Accel Partners invests in pi Ventures’ maiden VC fund
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Venture capital firm Accel Partners has invested an undisclosed amount in early-stage venture fund pi Ventures, a leading financial daily reported.

“We have been looking at all the ecosystem small funds where they are unique and differentiated. We have been investing small money into those funds. This is our third investment into a speciality-driven fund that is focused on building a good entrepreneurial pipeline,” Shekhar Kirani, partner at Accel Partners told The Economic Times.

Accel Partners’ investment in the VC firm follows that of the World Bank’s financial arm International Finance Corporation (IFC), which on Wednesday proposed to infuse $3 million in the firm’s maiden $30-40 million fund.

Two weeks ago, pi Ventures had announced the first close of its maiden fund at $13 million, with the backing of technology entrepreneurs that included former Infosys CFO and Aarin Capital chairman TV Mohandas Pai, Flipkart’s Binny Bansal, MakeMyTrip’s Deep Kalra and Info Edge’s Sanjeev Bikchandani, and angel investor Bhupen Shah, among others.

The fund has also received capital from Small Industries Development Bank of India (SIDBI), besides family offices from the US, Canada, Singapore and India.

Accel Partners, which raised a $450 million India-focused fund in November 2016 to make early and seed stage investments, has also invested in two other early stage funds Ideaspring Capital and Jungle Ventures, The Economic Times reported. The latter invests in startups based out of Southeast Asia.

Launched in August 2016 by LetsVenture founder Manish Singhal and entrepreneur Umakant Soni, pi Ventures backs early-stage startups that “focus on solving problems in healthcare, logistics, retail, fin-tech and enterprise sectors using artificial intelligence, machine learning and Internet of things.” It plans to invest in 18-20 startups over three to four years.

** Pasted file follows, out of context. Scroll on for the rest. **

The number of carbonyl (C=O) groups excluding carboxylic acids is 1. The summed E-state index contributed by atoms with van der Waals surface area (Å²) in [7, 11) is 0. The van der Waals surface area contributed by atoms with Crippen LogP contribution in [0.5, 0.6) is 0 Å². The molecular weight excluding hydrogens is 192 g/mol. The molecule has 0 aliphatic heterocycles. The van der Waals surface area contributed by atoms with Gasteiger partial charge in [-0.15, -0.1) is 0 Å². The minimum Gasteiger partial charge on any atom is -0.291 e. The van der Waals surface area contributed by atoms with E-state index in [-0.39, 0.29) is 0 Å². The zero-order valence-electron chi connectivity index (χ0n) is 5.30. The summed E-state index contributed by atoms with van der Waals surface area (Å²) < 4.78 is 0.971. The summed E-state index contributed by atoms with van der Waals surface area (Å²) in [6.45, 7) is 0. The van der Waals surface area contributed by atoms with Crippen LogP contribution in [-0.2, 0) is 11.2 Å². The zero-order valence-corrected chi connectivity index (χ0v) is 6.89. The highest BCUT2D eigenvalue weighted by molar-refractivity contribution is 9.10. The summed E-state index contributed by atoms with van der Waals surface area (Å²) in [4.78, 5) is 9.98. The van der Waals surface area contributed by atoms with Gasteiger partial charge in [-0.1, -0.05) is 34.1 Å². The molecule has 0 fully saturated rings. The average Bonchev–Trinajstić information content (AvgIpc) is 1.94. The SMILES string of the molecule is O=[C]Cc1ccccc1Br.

The investment comes at a time when several VC firms have closed the final rounds of their funds. The ecosystem also saw some new early-stage funds being launched.

Earlier this month, Indian Angel Network’s eponymous IAN Fund also marked its first close, receiving commitment from investors within the network as well as high-net-worth individuals overseas. One of the largest early-stage funds around, IAN Fund will focus on sectors such as e-commerce, semi-conductors, gaming, and robotics.

Two weeks ago, venture capital firm IDG Ventures India has marked the final close of its third fund, meeting its targeted corpus of $200 million (around Rs 1,332 crore).

In January, early-stage venture capital firm Endiya Partners made the final close of its debut fund at Rs 175 crore (around $26 million).

Nearly 26 venture funds were established in India last year, according to data from VCCEdge, the data research platform of News Corp VCCircle.

Other early-stage funds launched last year include WaterBridge Ventures, Pravega Ventures and Stellaris Venture Partners, among others.

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